Bleeding & Cramping During Pregnancy
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Bleeding & Cramping During Pregnancy

Bleeding and cramping can occur at any time during a pregnancy. Early within the first trimester, bleeding might not necessarily be indicative of a serious problem. Bleeding and cramping that occur in the second and third trimesters, however, could be cause for concern. Regardless of when the bleeding occurs, a pregnant woman should always consult with her physician to determine the status of the pregnancy and health of her developing baby.


Implantation bleeding usually occurs early in a pregnancy when the fertilized egg implants on the wall of the uterus. Not every woman will experience implantation bleeding, and for those who do, not everyone’s experience will be the same. Implantation bleeding can cause a woman to spot very lightly for one day or as many as a few.


According to the American Pregnancy Organization, 20 percent to 30 percent of all pregnant women will experience some degree of bleeding early in their pregnancies. Approximately half of those women will suffer a miscarriage within the first trimester. A miscarriage is marked by bleeding, strong abdominal cramps and the expelling of tissue from the vagina.

Ectopic Pregnancy

In approximately 1 out of 60 pregnancies, a fertilized egg will implant within the fallopian tube instead of the uterine wall. Unlike the uterus, however, fallopian tubes lack the capability to expand to support a growing fetus. Unfortunately, this results in a failed pregnancy. Women who have had a previous ectopic pregnancy, pelvic surgery or an infection of the fallopian tubes are at greater risk for a first-time or subsequent ectopic pregnancy. Signs include bleeding, cramping, sharp abdominal pains and low levels of the pregnancy hormone, hCG.

Placental Abruption/Previa

Approximately 1 percent of pregnant women will develop a placental abruption, which occurs when the placenta detaches from the uterine wall. Generally, placental abruptions occur within the last trimester. Women over 35 years of age who have previously been pregnant are at greater risk for developing this condition. Likewise, those who have high blood pressure or who have suffered a traumatic blow to the abdominal area are more likely to develop an abruption. Watch for signs and symptoms of heavy bleeding and abdominal cramps.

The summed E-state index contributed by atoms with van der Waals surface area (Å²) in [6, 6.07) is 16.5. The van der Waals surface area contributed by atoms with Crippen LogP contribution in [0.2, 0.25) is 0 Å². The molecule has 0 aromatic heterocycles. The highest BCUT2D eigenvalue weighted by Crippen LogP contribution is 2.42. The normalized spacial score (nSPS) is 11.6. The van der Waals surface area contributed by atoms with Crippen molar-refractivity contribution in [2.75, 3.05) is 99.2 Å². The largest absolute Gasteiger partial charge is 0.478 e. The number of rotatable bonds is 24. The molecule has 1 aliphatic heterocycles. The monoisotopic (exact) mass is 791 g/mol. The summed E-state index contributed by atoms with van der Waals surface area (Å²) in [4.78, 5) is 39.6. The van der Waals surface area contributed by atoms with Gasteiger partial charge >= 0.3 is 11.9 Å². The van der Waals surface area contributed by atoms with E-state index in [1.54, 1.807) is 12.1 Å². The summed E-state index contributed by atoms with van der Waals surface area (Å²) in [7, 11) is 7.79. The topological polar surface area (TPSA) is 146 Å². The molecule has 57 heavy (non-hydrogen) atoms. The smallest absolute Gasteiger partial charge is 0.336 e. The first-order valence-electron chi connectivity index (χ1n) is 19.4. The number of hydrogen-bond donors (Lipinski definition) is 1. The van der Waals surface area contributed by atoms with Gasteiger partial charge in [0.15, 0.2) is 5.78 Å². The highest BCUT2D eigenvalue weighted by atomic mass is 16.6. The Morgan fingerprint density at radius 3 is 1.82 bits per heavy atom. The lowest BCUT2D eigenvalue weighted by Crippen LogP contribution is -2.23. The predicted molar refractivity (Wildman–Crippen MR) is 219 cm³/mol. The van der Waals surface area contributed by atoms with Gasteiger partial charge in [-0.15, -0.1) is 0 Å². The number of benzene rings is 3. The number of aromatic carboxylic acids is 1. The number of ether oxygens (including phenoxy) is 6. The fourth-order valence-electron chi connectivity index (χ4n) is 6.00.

Another placenta-related condition, placenta previa, occurs when the placenta lies too low in the uterus or when it completely covers the opening of the cervix. This is a very serious condition that requires immediate medical attention. Although there is bleeding, it’s often absent of pain.


Shortly before a woman goes into labor, her body may expel the mucus plug. The mucus plug is an accumulation of secretions that collects at the opening of the cervix; it helps to prevent harmful bacteria from entering. Small amounts of blood might be expelled with the mucus plug, and early signs of labor usually include abdominal pressure and stomach cramps.


Bleeding and cramping in pregnancy is not always cause for alarm; however, pregnant women should never hesitate to contact a physician with concerns. A mom-to-be should monitor her blood flow by wearing a sanitary pad and making note of any changes in the color, duration and intensity.

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